Waste Management Practices Have Always Been A Part Of Large Societies Throughout History

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Waste management practices have always been a part of large societies throughout history. Archaeological studies have pointed out that humans first encountered garbage as an issue when they began migrating from their nomadic habits to organized cultures around 10,000 BC. By 6500 BC, archaeologists estimated Native American tribes were producing 5.3 pounds of waste per person per day. On the other side of the ocean around 500 BC, the city of Athens created the first waste disposal site and required citizens to dispose of their trash at least one mile from the city limits. Another Mediterranean empire, the Romans, developed the first garbage collection service which consisted of groups of two men who would walk throughout the city collecting…show more content…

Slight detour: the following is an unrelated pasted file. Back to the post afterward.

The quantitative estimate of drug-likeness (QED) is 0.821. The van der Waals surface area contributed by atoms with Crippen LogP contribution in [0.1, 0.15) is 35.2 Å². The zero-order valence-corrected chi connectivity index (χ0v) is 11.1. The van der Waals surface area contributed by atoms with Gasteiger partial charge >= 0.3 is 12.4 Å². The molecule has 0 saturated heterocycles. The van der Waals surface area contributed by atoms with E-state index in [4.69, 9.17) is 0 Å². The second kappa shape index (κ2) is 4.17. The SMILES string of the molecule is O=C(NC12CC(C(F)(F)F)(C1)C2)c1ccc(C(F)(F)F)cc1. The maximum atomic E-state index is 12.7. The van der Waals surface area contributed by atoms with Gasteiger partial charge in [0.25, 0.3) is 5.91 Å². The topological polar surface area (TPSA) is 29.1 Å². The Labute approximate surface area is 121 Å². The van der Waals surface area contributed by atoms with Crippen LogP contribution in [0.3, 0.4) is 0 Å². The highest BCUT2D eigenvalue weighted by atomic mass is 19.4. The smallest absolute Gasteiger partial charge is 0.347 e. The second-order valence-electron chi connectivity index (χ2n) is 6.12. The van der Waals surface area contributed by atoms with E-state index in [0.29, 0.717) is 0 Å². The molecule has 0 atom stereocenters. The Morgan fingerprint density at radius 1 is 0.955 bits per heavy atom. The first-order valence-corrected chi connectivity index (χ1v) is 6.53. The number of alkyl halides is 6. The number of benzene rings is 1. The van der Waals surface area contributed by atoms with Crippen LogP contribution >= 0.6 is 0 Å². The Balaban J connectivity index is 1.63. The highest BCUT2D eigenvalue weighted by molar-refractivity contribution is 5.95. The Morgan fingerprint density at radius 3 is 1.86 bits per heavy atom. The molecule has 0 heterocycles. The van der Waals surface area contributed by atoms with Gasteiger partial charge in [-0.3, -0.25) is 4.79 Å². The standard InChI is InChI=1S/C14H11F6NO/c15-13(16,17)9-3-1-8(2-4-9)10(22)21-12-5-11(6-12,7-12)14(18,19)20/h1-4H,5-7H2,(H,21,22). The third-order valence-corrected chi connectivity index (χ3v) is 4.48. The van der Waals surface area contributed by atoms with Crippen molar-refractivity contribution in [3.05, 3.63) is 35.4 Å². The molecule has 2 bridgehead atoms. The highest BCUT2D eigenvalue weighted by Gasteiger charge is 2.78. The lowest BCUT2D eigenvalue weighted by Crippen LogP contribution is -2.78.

By the mid-1700s it was common practice to dispose of waste into pits rather than throwing the garbage into the streets. One of our founding fathers even implemented the first organized waste removal service in Philadelphia in 1757. Like today’s garbage men, pairs of two would travel the streets and pick up any trash that could dispose. Proper waste removal and sanitation did not become a priority for our government until the mid to late 1800s. People in America did not relate filth to disease and did not care much about proper sanitation. In England the sanitation theory that proposed that filth contributed to human illness became word-of-mouth and eventually made its way to America. Although America was becoming more urbanized; pigs, goats, dogs and other stray animals were free to roam and eat all the garbage that they could in the streets. Some cities such as Charleston, West Virginia established an act to prohibit hunting vultures only because they helped with the city’s garbage. United States government took notice in the late 1800s of proper sanitation and waste removal and decided to become more involved. Instead of focusing on these problems, the United States government focused on water and wastewater systems rather than solid waste management. Multiple epidemics in the 1870s made Americans concerned about waste and sanitation. Cities and individuals were producing more trash than ever. At
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